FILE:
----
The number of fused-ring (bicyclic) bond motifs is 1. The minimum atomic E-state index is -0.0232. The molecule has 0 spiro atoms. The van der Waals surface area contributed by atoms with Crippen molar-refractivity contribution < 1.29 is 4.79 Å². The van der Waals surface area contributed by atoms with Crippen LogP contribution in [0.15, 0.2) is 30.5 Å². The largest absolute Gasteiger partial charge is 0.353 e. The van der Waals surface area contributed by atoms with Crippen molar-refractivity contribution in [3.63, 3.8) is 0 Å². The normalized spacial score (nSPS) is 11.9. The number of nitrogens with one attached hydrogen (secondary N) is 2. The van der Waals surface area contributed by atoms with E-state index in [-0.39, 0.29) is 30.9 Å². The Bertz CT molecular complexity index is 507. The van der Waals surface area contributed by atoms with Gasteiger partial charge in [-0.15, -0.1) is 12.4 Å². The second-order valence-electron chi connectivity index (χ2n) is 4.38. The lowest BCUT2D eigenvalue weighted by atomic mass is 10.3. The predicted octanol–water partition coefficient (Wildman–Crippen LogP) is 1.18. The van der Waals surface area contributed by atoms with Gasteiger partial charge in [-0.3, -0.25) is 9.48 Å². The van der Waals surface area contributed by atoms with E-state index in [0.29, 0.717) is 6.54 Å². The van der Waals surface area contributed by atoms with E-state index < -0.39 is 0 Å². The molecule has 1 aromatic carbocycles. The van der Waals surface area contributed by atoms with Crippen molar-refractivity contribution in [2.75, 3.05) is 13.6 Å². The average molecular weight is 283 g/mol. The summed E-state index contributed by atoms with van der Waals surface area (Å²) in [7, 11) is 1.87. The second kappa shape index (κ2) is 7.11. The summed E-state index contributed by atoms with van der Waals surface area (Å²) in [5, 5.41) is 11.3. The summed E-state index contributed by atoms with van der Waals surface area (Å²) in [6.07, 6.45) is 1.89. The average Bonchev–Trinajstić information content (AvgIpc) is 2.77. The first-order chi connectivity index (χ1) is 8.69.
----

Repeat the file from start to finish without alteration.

The number of fused-ring (bicyclic) bond motifs is 1. The minimum atomic E-state index is -0.0232. The molecule has 0 spiro atoms. The van der Waals surface area contributed by atoms with Crippen molar-refractivity contribution < 1.29 is 4.79 Å². The van der Waals surface area contributed by atoms with Crippen LogP contribution in [0.15, 0.2) is 30.5 Å². The largest absolute Gasteiger partial charge is 0.353 e. The van der Waals surface area contributed by atoms with Crippen molar-refractivity contribution in [3.63, 3.8) is 0 Å². The normalized spacial score (nSPS) is 11.9. The number of nitrogens with one attached hydrogen (secondary N) is 2. The van der Waals surface area contributed by atoms with E-state index in [-0.39, 0.29) is 30.9 Å². The Bertz CT molecular complexity index is 507. The van der Waals surface area contributed by atoms with Gasteiger partial charge in [-0.15, -0.1) is 12.4 Å². The second-order valence-electron chi connectivity index (χ2n) is 4.38. The lowest BCUT2D eigenvalue weighted by atomic mass is 10.3. The predicted octanol–water partition coefficient (Wildman–Crippen LogP) is 1.18. The van der Waals surface area contributed by atoms with Gasteiger partial charge in [-0.3, -0.25) is 9.48 Å². The van der Waals surface area contributed by atoms with E-state index in [0.29, 0.717) is 6.54 Å². The van der Waals surface area contributed by atoms with E-state index < -0.39 is 0 Å². The molecule has 1 aromatic carbocycles. The van der Waals surface area contributed by atoms with Crippen molar-refractivity contribution in [2.75, 3.05) is 13.6 Å². The average molecular weight is 283 g/mol. The summed E-state index contributed by atoms with van der Waals surface area (Å²) in [7, 11) is 1.87. The second kappa shape index (κ2) is 7.11. The summed E-state index contributed by atoms with van der Waals surface area (Å²) in [5, 5.41) is 11.3. The summed E-state index contributed by atoms with van der Waals surface area (Å²) in [6.07, 6.45) is 1.89. The average Bonchev–Trinajstić information content (AvgIpc) is 2.77. The first-order chi connectivity index (χ1) is 8.69.